Secretary Bruce then addressed a question to Mr. Emmerglick relative to the attitude of the Department of Justice to a move by the State Department to hold conversations with major oil companies as to ways and means of getting Iranian oil flowing.
Mr. Emmerglick replied that he agreed in principle to the institution of such talks, and did not see any reason why the current problems involving these oil companies should inhibit such talks as the State Department desired to undertake. He did point out, however, that the Department of Justice would naturally wish to reserve its position with respect to any specific plan which might evolve as a result of the conversations Secretary Bruce had in mind.
The National Security Council:
- Noted the views of the Joint Chiefs of Staff, including the reference to the Treaty of Friendship Between Persia and the Russian Socialist Federal Soviet Republic signed at Moscow on February 26, 1921.
- Adopted the statement of policy contained in NSC 136, subject to the revisions recommended therein by the Senior NSC Staff in the enclosure to the reference memorandum of November 19.
- Noted that Mr. Emmerglick for the Attorney General, while concurring in principle with subparagraph (4) on page 4 of NSC 136, reserved the position of the Department of Justice on specific plans which might be submitted to it pursuant thereto.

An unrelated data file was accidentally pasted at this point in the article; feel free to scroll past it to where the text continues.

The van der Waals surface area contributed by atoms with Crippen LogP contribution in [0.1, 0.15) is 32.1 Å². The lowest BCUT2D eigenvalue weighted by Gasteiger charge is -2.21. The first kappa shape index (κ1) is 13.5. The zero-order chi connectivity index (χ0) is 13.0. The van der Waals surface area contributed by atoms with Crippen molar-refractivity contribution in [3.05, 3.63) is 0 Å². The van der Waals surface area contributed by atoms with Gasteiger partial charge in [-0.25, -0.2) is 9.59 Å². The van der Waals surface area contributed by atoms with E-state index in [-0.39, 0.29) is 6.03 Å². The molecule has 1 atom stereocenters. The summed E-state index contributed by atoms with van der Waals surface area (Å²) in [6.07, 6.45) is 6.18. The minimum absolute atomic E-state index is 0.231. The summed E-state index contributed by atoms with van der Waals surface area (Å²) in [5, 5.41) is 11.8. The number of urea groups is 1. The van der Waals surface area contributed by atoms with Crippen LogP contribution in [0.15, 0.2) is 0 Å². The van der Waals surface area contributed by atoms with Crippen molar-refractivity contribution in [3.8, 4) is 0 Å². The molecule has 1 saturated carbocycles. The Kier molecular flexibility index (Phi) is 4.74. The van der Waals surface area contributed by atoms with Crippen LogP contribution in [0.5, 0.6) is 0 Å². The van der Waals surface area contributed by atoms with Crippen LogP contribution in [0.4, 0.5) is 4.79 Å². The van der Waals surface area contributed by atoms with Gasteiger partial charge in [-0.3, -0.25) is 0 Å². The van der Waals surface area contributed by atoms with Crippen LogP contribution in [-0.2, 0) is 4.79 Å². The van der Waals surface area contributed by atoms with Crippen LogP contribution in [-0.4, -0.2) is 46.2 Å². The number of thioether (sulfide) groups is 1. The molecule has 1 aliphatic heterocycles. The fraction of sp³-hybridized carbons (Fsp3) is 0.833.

Note: Mr. Emmerglick for the Attorney General participated in the above action with the Council. The Director of Defense Mobilization was unable to attend the Council meeting, but his office has indicated concurrence with NSC 136, as amended. NSC 136, as amended, subsequently submitted to the President for consideration.3
[Here follow considerations of the definition of United States policy on problems of the defense of Europe and the German contribution, United States policies and programs in the economic field which might affect the war potential of the Soviet bloc, the security of strategically important industrial operations in foreign countries, United States policy toward inter-American military collaboration, and the status of NSC projects as of November 14.]
- Prepared on Nov. 19, presumably by the Secretariat of the NSC. According to the minutes of the meeting, which consist of a list of participants and a brief list of decisions taken at the meeting, the following members of the Council attended: President Truman, presiding, Acting Secretary of State Bruce, Acting Secretary of Defense Foster, Director for Mutual Security Harriman, and Chairman of the National Security Resources Board Gorrie. Others present at the meeting included Leonard Emmerglick, for the Attorney General; Sidney W. Souers, Special Consultant to the President; General J. Lawton Collins, for the Chairman of the Joint Chiefs of Staff; and Lay and S. Everett Gleason of the NSC Secretariat. (Minutes of the 125th meeting of the NSC, Nov. 19; Truman Library, Truman papers, PSF–Subject file)↩
texts of NSC 107/2 and NSC 117, see
111. NIE–75, Nov. 13, 1952, has not been found in Department of
State files; SE–33, Oct. 14, 1952, is in INR–SE files. Regarding NSC 136 and the memoranda of Nov. 18 and
- These three lettered paragraphs and Note concerning U.S. policy regarding the present situation in Iran were adopted verbatim as NSC Action No. 680. (S/S–NSC (Miscellaneous) files, lot 66 D 95, “Record of Actions by the National Security Council, 1952”)↩